For 16 years O’Brien hosted Late Night, the last five of which he did under the assurance that he would subsequently succeed Leno as the host of The Tonight Show, O’Brien’s dream perch. Leno had reluctantly agreed to that timeline, but, as the clock ran out, decided he did not want to retire after all, as he remained atop the late night ratings; NBC, meanwhile, did not want to cut him loose, as he would have signed with a competitor and gone head-to-head against O’Brien.
“I knew things were going off the rails and that we were in a weird position before we even took over The Tonight Show,” O’Brien says, “because before we did they announced that Jay Leno would move to 10 o’clock and do an hour there every night — essentially, The Tonight Show with Jay Leno would be from 10 to 11, then there would be local news from 11 to 11:30, and then The Tonight Show with Conan O’Brien would start — and this was before we had done anything. We hadn’t even moved out yet. We were still doing Late Night shows. And I think that that’s when I thought, ‘What?!'” He likened NBC’s position at that time to “a restaurant that serves you an ice cream sundae, and then for dessert you get an ice cream sundae.'”
Things only got worse from there. O’Brien’s ratings at The Tonight Show were not what had been hoped for — some at the network suggested this was because his sense of humor did not play as well at the earlier hour, whereas O’Brien allies suggested this was because Leno was not delivering a strong lead-in. “And then I knew it had really gone off the rails,” O’Brien elaborates, “when the 10 o’clock thing with Jay imploded and they said, ‘Okay, here’s what we’re gonna do: we’re gonna still keep both of you, but we’re gonna move him to 11:35 and we’re gonna put you on at 12:05 but still call it The Tonight Show, even though technically now it’s tomorrow.’ And that’s when I said, ‘You guys can’t seem to do this [to terminate O’Brien’s relationship with the network], so let me do it for you.’ And I’ve never regretted that. It was very clear to me then, and it’s very clear to me now, that no one was leading anything, no one was making the decisions that had to be made, so I said, ‘This is what I’m gonna do.’ And I did it in a way that I stand behind and I’m proud of.”
Indeed, O’Brien’s final episodes of The Tonight Show revealed that he possesses a passionate and fiercely loyal fanbase — which has come to be known as ‘Team Coco,’ after a nickname given to O’Brien around that time by Tom Hanks, and which now includes 28.5 million people who follow him on Twitter, more than any other late night host except Jimmy Fallon — who felt that NBC and Leno had acted dishonorably toward O’Brien. O’Brien, for his part, ended his Tonight Show run with a powerful message that has since appeared everywhere from T-shirts to spraypainted walls: “I’m asking this particularly of young people that watch. Please do not be cynical. I hate cynicism; for the record, it’s my least favorite quality. It doesn’t lead anywhere. Nobody in life gets exactly what they thought they were going to get. But if you work really hard, and you’re kind, amazing things will happen.”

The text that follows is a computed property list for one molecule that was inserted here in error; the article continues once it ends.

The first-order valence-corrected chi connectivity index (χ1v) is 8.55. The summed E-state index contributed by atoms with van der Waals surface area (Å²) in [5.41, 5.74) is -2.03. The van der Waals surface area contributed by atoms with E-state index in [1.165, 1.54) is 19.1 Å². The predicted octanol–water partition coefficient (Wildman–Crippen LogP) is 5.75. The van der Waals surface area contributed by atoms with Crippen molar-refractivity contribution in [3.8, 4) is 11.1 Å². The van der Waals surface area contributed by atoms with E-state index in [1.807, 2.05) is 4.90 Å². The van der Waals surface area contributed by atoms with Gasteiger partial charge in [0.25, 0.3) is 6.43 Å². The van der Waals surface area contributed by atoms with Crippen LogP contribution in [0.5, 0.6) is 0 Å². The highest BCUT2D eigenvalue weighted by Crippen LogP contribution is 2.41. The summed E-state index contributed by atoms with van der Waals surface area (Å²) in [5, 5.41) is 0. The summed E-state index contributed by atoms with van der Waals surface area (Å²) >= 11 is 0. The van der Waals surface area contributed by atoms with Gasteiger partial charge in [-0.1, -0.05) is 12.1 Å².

O’Brien, who reportedly received a $32 million settlement from the network that came with a brief non-compete clause, then powered through a period of depression by embarking on a live performance series cheekily entitled The Legally Prohibited From Being Funny on Television Tour. He recalls, “I thought, ‘I’ll just be myself and I will do my show on a desert island if I have to, but it will be me and it will be what I want to do.’ And that has proven to me to be the course that brought me the most happiness.'”
After his tour wrapped, O’Brien signed a deal to host a late night show for the cable network TBS. Conan debuted in late 2010, and evolved nicely over the next eight years, at which point O’Brien decided to rejigger the show and focus more of his time on his travel specials and podcast. “I’ve always loved ‘evergreen’ comedy,” he says by way of explaining what draws him to those projects outside of the traditional late night format. “I think I’ve been funny [on them] in a way in a way that, if you look at it in 30 years, still might make you laugh.” As for his longer-term future? “I can keep doing it as long as it keeps changing and it’s interesting to me,” he insists. “I am having as much fun, and probably in some ways more fun, now than I’ve had before. And as long as that’s true, I’ll keep doing it.”